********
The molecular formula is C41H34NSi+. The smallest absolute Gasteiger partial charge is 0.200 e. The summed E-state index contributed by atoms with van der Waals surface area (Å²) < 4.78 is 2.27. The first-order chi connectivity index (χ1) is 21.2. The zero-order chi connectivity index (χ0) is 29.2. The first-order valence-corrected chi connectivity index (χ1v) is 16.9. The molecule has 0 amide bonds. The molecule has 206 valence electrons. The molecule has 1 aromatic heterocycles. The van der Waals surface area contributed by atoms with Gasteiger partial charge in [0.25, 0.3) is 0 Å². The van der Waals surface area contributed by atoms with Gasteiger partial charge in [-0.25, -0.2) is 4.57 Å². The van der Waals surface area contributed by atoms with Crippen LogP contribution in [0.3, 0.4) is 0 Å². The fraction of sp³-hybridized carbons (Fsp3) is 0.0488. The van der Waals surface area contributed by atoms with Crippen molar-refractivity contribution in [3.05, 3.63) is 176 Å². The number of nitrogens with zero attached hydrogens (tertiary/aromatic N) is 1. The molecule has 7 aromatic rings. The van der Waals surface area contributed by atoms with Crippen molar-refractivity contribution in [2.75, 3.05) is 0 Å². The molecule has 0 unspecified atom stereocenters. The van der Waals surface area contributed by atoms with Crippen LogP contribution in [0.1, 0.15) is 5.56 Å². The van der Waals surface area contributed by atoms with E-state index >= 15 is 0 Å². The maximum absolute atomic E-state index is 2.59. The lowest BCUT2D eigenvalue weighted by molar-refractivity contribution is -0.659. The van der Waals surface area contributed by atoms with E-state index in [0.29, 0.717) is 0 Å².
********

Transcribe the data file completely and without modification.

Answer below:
The molecular formula is C41H34NSi+. The smallest absolute Gasteiger partial charge is 0.200 e. The summed E-state index contributed by atoms with van der Waals surface area (Å²) < 4.78 is 2.27. The first-order chi connectivity index (χ1) is 21.2. The zero-order chi connectivity index (χ0) is 29.2. The first-order valence-corrected chi connectivity index (χ1v) is 16.9. The molecule has 0 amide bonds. The molecule has 206 valence electrons. The molecule has 1 aromatic heterocycles. The van der Waals surface area contributed by atoms with Gasteiger partial charge in [0.25, 0.3) is 0 Å². The van der Waals surface area contributed by atoms with Gasteiger partial charge in [-0.25, -0.2) is 4.57 Å². The van der Waals surface area contributed by atoms with Crippen LogP contribution in [0.3, 0.4) is 0 Å². The fraction of sp³-hybridized carbons (Fsp3) is 0.0488. The van der Waals surface area contributed by atoms with Crippen molar-refractivity contribution in [3.05, 3.63) is 176 Å². The number of nitrogens with zero attached hydrogens (tertiary/aromatic N) is 1. The molecule has 7 aromatic rings. The van der Waals surface area contributed by atoms with Crippen molar-refractivity contribution in [2.75, 3.05) is 0 Å². The molecule has 0 unspecified atom stereocenters. The van der Waals surface area contributed by atoms with Crippen LogP contribution in [0.1, 0.15) is 5.56 Å². The van der Waals surface area contributed by atoms with E-state index >= 15 is 0 Å². The maximum absolute atomic E-state index is 2.59. The lowest BCUT2D eigenvalue weighted by molar-refractivity contribution is -0.659. The van der Waals surface area contributed by atoms with E-state index in [0.29, 0.717) is 0 Å².